Calexico Carne Asada

One of Fork’s most favorite food trucks in New York is the bright yellow Calexico truck that can be found most days on the corner of Prince and Wooster Streets in Manhattan. How happy was Fork when Calexico opened a brick and mortar shop on the Columbia Street Waterfront. Yes, it’s taken Fork a while to get there, but the cutlery finally got there! Calexico Carne Asada is located on Union Street between the BQE and Columbia Street, which is on the border of the Carroll Gardens and Red Hook neighborhoods.

Bright and sunny, great staff, great decorating, Calexico is a wonderful place for a quick lunch, take-out or delivery when you’re too tired to cook! Sadly, Fork lives a smidge outside the delivery zone!

The food is incredible. The tacos are all on 6″ tortillas. The burritos are massive. The rolled quesadillas look wonderful, as do the tortas.

For this trip – and trust me, there will be MANY more – Fork and Knork  decided to stick with the taco menu. You stand in front of the boards with so many choices and get overwhelmed with anticipation. Starting in a central category, makes everything seemingly so much simpler. Yes, we plan on eating our way through everything on this menu at some point, but you have to start somewhere!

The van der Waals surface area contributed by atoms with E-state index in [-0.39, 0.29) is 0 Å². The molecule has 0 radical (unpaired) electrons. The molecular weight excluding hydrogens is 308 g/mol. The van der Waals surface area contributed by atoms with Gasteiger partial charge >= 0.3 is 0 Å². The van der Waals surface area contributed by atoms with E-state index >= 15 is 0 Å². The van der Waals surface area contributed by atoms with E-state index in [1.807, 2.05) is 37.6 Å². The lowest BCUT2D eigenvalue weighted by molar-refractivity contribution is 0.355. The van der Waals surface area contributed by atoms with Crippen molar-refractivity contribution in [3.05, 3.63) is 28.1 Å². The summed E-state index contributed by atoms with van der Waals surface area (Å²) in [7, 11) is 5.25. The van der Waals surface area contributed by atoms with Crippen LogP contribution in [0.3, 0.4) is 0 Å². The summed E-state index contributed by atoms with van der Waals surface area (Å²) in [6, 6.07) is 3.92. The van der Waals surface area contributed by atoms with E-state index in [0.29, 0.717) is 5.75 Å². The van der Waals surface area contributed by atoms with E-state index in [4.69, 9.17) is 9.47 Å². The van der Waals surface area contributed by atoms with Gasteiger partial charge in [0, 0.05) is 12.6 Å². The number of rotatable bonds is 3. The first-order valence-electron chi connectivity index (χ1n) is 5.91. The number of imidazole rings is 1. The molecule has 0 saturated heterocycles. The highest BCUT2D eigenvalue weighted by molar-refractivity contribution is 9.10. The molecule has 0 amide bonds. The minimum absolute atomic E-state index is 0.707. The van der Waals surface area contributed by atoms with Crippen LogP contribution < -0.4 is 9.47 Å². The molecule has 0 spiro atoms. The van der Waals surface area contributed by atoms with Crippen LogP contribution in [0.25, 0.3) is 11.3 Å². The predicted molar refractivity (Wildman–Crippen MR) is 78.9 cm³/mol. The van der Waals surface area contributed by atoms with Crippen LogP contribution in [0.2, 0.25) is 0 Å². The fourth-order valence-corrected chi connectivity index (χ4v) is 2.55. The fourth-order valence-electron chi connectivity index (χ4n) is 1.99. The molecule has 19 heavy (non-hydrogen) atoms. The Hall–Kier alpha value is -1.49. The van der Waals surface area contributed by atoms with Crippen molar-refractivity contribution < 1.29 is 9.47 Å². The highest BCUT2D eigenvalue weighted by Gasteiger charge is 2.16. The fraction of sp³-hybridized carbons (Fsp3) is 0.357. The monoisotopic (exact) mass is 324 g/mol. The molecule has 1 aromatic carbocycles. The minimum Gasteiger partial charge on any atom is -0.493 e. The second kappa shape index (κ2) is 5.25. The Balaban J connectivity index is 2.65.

While we were waiting for our order, Fork spied a salsa bar over in the corner. Fork quickly ordered a side of chips so all of the fresh salsas could be tried. The salsas were wonderful. Fresh, all green, varying degrees of heat and sweet. The chips, not so much. Sadly, they were really stale. But do not let this little, teeny, tiny fact, stop you from going here. The food is AMAZING!

All tacos are served on two 6″ soft corn tortillas with cabbage and pico de gallo.